Cardiovascular health effects of moderate weight loss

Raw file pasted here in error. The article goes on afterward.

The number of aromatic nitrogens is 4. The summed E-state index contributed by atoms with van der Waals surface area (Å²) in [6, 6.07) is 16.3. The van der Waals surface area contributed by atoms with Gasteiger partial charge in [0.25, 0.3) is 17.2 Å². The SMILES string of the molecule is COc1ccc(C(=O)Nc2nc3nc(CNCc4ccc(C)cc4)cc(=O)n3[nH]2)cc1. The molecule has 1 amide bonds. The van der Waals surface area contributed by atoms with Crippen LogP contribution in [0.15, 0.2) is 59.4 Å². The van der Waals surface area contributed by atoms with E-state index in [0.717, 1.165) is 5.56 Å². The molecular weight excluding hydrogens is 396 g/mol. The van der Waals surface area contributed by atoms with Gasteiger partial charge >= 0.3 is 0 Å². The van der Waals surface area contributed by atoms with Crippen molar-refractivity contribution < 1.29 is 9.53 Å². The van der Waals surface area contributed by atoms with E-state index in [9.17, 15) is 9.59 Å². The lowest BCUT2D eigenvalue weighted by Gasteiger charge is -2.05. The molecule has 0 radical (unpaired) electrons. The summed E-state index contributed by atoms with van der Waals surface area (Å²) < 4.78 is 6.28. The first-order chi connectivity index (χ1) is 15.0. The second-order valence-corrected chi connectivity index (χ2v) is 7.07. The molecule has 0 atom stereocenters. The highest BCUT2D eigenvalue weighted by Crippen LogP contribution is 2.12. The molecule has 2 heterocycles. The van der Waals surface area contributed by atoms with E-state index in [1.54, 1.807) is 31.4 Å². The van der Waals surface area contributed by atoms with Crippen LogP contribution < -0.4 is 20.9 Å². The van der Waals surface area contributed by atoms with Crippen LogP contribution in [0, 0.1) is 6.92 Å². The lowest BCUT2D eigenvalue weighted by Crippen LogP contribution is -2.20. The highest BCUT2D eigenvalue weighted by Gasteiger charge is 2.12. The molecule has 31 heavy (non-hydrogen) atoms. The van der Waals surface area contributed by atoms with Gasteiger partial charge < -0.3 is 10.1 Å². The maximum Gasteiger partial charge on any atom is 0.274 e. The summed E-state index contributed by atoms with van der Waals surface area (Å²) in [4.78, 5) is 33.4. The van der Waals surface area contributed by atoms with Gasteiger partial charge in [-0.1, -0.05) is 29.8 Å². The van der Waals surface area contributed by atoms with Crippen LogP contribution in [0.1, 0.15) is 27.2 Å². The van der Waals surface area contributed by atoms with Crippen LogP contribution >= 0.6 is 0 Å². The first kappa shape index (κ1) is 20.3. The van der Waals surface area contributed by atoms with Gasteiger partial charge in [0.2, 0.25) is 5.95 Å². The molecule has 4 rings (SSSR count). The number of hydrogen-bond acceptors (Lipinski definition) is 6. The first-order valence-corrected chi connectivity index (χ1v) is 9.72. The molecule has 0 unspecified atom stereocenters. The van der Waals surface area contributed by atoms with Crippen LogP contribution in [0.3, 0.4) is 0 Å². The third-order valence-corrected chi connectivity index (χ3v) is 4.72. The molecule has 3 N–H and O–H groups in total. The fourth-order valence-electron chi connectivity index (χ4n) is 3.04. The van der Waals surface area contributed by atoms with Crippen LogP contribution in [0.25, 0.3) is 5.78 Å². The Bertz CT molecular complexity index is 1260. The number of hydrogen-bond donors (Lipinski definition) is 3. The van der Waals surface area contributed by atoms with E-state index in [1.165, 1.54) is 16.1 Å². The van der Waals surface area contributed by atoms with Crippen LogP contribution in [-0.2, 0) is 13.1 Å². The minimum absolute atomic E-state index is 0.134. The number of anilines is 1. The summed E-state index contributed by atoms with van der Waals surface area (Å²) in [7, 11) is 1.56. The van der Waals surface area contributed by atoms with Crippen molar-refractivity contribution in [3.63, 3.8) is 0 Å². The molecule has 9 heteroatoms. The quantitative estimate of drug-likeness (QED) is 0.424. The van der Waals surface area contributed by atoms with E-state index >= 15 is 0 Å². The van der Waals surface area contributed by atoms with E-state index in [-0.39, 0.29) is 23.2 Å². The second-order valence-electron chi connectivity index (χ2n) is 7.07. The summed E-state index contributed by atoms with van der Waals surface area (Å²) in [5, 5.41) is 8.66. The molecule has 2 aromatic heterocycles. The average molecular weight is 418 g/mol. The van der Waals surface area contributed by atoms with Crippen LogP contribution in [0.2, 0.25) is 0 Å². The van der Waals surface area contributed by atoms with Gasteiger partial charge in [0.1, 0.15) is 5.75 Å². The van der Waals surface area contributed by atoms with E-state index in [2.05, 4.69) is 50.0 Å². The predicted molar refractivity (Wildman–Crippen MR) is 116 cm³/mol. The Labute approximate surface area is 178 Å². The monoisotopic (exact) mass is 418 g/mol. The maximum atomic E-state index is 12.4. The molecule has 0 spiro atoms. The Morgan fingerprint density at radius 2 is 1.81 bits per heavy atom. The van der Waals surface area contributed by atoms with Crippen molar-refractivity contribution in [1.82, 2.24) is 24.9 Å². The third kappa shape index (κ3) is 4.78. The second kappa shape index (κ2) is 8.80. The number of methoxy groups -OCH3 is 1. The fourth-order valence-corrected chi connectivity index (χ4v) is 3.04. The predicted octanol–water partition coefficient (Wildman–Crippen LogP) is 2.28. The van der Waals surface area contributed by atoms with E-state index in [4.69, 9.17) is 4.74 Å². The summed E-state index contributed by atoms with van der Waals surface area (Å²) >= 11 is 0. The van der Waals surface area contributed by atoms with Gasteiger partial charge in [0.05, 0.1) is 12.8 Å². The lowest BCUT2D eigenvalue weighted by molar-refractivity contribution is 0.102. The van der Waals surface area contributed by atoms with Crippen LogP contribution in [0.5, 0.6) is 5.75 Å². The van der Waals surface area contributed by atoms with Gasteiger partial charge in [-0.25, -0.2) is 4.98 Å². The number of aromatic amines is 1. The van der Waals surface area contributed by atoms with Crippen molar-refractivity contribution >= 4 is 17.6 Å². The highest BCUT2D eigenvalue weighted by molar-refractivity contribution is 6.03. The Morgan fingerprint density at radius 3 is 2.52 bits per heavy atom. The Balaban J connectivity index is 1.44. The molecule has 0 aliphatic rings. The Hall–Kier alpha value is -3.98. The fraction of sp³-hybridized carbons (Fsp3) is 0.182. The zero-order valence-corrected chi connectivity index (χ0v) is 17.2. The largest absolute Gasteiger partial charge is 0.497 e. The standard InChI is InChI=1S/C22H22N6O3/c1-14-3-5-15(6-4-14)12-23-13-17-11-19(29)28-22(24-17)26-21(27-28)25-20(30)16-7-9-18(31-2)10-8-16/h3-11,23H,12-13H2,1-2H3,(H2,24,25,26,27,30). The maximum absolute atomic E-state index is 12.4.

This thesis describes the results of dietetic led weight management for weight loss in three different groups of subjects: overweight; overweight with angina; and those whose body weight was close to the healthy upper BMI of 25 kg/m2. It forms part of a growing literature examining moderate weight loss as a success outcome in weight management. The work in this thesis addresses an important general research question; whether the effect of modest weight loss per se on established risk factors for IHD was similar across a number of subject groups. The specific aims were to examine the effect of moderate weight loss on the established IHD risk factors, fibrinogen, factor VII activity, plasma and whole blood viscosity, PAI activity and t-PA antigen. The role of modest weight loss on the adrenal hormone DHEAS was also studied. The conclusion of this thesis is that modest weight loss, (around 4%) which can be achieved through well planned dietetic management, does produce important reductions in IHD risk. The weight loss achieved was similar in groups with BMI > 28 kg/m2, with or without IHD, but less in absolute terms in individuals with baseline weights near the top of the healthy (acceptable range). Reductions in factor VII activity and RCA were related to the amount of weight loss, but the reductions were not greater in those with higher baseline values and existing IHD. The falls in factor VII activity and RCA were accompanied by falls in other established IHD risk factors, plasma lipid concentrations and blood pressure.